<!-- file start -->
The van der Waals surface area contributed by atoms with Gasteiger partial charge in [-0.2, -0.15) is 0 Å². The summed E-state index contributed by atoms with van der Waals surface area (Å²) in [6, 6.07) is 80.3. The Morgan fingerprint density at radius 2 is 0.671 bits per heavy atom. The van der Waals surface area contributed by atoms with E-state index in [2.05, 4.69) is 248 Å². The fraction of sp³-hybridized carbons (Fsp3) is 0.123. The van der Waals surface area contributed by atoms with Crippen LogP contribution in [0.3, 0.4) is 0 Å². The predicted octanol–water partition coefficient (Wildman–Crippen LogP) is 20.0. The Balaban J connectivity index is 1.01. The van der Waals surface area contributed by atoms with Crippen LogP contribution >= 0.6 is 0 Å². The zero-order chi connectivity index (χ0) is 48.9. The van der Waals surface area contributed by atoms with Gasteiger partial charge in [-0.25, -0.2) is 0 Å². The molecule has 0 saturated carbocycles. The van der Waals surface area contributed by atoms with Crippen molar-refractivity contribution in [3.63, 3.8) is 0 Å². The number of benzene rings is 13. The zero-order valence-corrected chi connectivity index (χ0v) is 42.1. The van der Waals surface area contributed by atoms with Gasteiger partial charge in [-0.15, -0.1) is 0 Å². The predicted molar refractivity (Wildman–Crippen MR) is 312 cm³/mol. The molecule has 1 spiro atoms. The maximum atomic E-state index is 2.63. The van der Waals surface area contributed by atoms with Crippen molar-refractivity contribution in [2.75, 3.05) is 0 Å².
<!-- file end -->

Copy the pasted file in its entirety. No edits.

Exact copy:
The van der Waals surface area contributed by atoms with Gasteiger partial charge in [-0.2, -0.15) is 0 Å². The summed E-state index contributed by atoms with van der Waals surface area (Å²) in [6, 6.07) is 80.3. The Morgan fingerprint density at radius 2 is 0.671 bits per heavy atom. The van der Waals surface area contributed by atoms with E-state index in [2.05, 4.69) is 248 Å². The fraction of sp³-hybridized carbons (Fsp3) is 0.123. The van der Waals surface area contributed by atoms with Crippen LogP contribution in [0.3, 0.4) is 0 Å². The predicted octanol–water partition coefficient (Wildman–Crippen LogP) is 20.0. The Balaban J connectivity index is 1.01. The van der Waals surface area contributed by atoms with Crippen LogP contribution >= 0.6 is 0 Å². The zero-order chi connectivity index (χ0) is 48.9. The van der Waals surface area contributed by atoms with Gasteiger partial charge in [-0.25, -0.2) is 0 Å². The molecule has 0 saturated carbocycles. The van der Waals surface area contributed by atoms with Crippen molar-refractivity contribution in [3.63, 3.8) is 0 Å². The number of benzene rings is 13. The zero-order valence-corrected chi connectivity index (χ0v) is 42.1. The van der Waals surface area contributed by atoms with Gasteiger partial charge in [-0.15, -0.1) is 0 Å². The predicted molar refractivity (Wildman–Crippen MR) is 312 cm³/mol. The molecule has 1 spiro atoms. The maximum atomic E-state index is 2.63. The van der Waals surface area contributed by atoms with Crippen molar-refractivity contribution in [2.75, 3.05) is 0 Å².